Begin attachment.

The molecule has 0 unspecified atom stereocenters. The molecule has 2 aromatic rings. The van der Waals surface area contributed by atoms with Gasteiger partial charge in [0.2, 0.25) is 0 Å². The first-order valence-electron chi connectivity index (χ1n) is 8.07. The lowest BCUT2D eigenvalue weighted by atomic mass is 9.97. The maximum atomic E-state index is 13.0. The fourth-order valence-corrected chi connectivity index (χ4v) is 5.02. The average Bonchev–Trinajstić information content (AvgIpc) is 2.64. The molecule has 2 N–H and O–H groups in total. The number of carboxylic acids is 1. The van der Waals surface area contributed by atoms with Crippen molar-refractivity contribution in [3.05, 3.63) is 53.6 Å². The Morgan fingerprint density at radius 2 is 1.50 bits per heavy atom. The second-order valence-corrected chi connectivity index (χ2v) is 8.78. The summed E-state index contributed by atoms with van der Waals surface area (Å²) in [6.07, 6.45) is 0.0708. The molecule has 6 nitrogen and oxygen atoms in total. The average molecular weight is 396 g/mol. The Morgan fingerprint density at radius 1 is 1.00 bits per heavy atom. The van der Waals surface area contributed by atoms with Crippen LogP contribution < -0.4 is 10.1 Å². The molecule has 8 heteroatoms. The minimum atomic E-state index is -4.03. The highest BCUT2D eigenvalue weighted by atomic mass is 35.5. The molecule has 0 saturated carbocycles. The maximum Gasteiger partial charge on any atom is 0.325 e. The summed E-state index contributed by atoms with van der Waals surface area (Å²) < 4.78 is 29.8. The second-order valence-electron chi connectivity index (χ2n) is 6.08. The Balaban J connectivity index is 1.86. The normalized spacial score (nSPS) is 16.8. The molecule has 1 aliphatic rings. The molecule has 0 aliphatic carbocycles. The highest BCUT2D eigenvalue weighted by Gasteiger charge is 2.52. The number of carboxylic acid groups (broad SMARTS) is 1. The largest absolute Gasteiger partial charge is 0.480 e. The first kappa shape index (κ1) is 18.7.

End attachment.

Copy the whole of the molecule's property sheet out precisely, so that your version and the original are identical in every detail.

The molecule has 0 unspecified atom stereocenters. The molecule has 2 aromatic rings. The van der Waals surface area contributed by atoms with Gasteiger partial charge in [0.2, 0.25) is 0 Å². The first-order valence-electron chi connectivity index (χ1n) is 8.07. The lowest BCUT2D eigenvalue weighted by atomic mass is 9.97. The maximum atomic E-state index is 13.0. The fourth-order valence-corrected chi connectivity index (χ4v) is 5.02. The average Bonchev–Trinajstić information content (AvgIpc) is 2.64. The molecule has 2 N–H and O–H groups in total. The number of carboxylic acids is 1. The van der Waals surface area contributed by atoms with Crippen molar-refractivity contribution in [3.05, 3.63) is 53.6 Å². The Morgan fingerprint density at radius 2 is 1.50 bits per heavy atom. The second-order valence-corrected chi connectivity index (χ2v) is 8.78. The summed E-state index contributed by atoms with van der Waals surface area (Å²) in [6.07, 6.45) is 0.0708. The molecule has 6 nitrogen and oxygen atoms in total. The average molecular weight is 396 g/mol. The Morgan fingerprint density at radius 1 is 1.00 bits per heavy atom. The van der Waals surface area contributed by atoms with Crippen LogP contribution < -0.4 is 10.1 Å². The molecule has 8 heteroatoms. The minimum atomic E-state index is -4.03. The highest BCUT2D eigenvalue weighted by atomic mass is 35.5. The molecule has 0 saturated carbocycles. The maximum Gasteiger partial charge on any atom is 0.325 e. The summed E-state index contributed by atoms with van der Waals surface area (Å²) < 4.78 is 29.8. The second-order valence-electron chi connectivity index (χ2n) is 6.08. The Balaban J connectivity index is 1.86. The normalized spacial score (nSPS) is 16.8. The molecule has 1 aliphatic rings. The molecule has 0 aliphatic carbocycles. The highest BCUT2D eigenvalue weighted by Gasteiger charge is 2.52. The number of carboxylic acid groups (broad SMARTS) is 1. The largest absolute Gasteiger partial charge is 0.480 e. The first kappa shape index (κ1) is 18.7.